There’s so much conflicting information online about how to write a resume that deciding what to put on a resume can seem impossible.
Do I need a resume objective? How much work experience should I list? Do I include my picture?
We’ve outlined the essentials to show you exactly what needs to be on your resume (and what doesn’t). Let’s get to it.
1. What to Include on a Resume
At its core, a good resume should include:
Everything else, including certifications, volunteer work, hobbies, and style elements like photos and icons might be great additions, but are optional.
With that said, let’s explore the finer details.
Should I include a resume objective?
A resume objective is a great way to show employers exactly what expertise you have to offer.
However, it also takes up space that’s better spent describing your relevant job experience.
Before you decide to include an objective, ask yourself:
For example, if you’re applying to jobs with little to no experience, or are trying to change careers, including a resume objective is a good way to explain how your skills are transferable.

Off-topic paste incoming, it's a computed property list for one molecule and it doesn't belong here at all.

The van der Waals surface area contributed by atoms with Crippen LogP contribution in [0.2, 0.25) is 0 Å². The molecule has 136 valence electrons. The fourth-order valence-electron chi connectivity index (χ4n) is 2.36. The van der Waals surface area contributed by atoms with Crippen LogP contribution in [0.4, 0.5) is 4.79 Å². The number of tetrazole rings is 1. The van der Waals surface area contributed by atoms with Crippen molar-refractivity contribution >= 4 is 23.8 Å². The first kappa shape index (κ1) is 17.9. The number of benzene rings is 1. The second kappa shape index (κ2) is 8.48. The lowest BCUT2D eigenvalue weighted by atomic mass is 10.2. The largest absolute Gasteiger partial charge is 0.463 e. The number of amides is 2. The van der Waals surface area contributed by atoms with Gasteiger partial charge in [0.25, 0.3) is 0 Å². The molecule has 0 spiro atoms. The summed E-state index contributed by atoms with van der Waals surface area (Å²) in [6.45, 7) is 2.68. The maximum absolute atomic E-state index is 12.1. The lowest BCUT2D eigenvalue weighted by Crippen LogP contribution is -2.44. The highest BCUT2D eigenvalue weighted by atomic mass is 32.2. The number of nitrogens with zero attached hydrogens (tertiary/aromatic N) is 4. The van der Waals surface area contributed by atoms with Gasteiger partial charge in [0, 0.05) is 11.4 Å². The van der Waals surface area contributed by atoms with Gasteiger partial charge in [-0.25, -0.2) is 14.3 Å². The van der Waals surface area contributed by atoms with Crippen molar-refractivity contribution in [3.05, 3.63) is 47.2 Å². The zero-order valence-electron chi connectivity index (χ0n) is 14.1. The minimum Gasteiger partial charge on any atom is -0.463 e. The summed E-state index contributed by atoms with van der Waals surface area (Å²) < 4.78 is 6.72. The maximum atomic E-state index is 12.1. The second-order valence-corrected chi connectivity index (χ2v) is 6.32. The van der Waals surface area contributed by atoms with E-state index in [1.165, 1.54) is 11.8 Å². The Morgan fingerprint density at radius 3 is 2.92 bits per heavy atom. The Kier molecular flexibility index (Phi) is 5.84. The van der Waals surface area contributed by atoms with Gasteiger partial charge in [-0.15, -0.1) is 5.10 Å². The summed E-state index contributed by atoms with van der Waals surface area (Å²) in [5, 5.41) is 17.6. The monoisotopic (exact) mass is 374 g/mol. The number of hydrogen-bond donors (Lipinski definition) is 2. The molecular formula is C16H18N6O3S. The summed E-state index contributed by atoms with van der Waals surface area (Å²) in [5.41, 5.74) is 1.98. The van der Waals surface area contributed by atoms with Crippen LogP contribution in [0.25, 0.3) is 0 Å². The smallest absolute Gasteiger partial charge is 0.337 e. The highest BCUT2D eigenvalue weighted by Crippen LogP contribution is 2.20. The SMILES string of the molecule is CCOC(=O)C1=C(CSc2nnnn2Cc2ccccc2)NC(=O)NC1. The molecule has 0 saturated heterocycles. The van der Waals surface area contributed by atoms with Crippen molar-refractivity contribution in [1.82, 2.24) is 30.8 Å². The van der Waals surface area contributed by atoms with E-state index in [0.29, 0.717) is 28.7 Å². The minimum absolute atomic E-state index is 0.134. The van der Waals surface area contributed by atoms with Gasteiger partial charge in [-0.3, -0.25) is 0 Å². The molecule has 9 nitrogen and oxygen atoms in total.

But if you’re already an expert in your field, you’re better off skipping the objective and adding more detail to your experience section.
2. What to Include in Your Contact Section
Even the best resume will never land you a job if employers can’t reach you.
So your contact details, understandably, are essential.
At a minimum, your resume header should include the following contact information:
- Full name
- Email address
- Phone number
Today, a mailing address is unnecessary since most employers don’t need it to contact you.
Should I add social media?
While optional, social media is a good way to give employers a look at your professional history, and can be a positive addition to your contact information.
But be careful about which profiles you put on your resume:
|DO INCLUDE your LinkedIn profile. LinkedIn is a great networking resource for professionals in any field.|
|MAYBE INCLUDE your Twitter handle, but only if you regularly tweet about topics relevant to your profession.|
|DO NOT INCLUDE platforms such as Facebook, Reddit, or Tik Tok, as these platforms are rarely relevant to work.|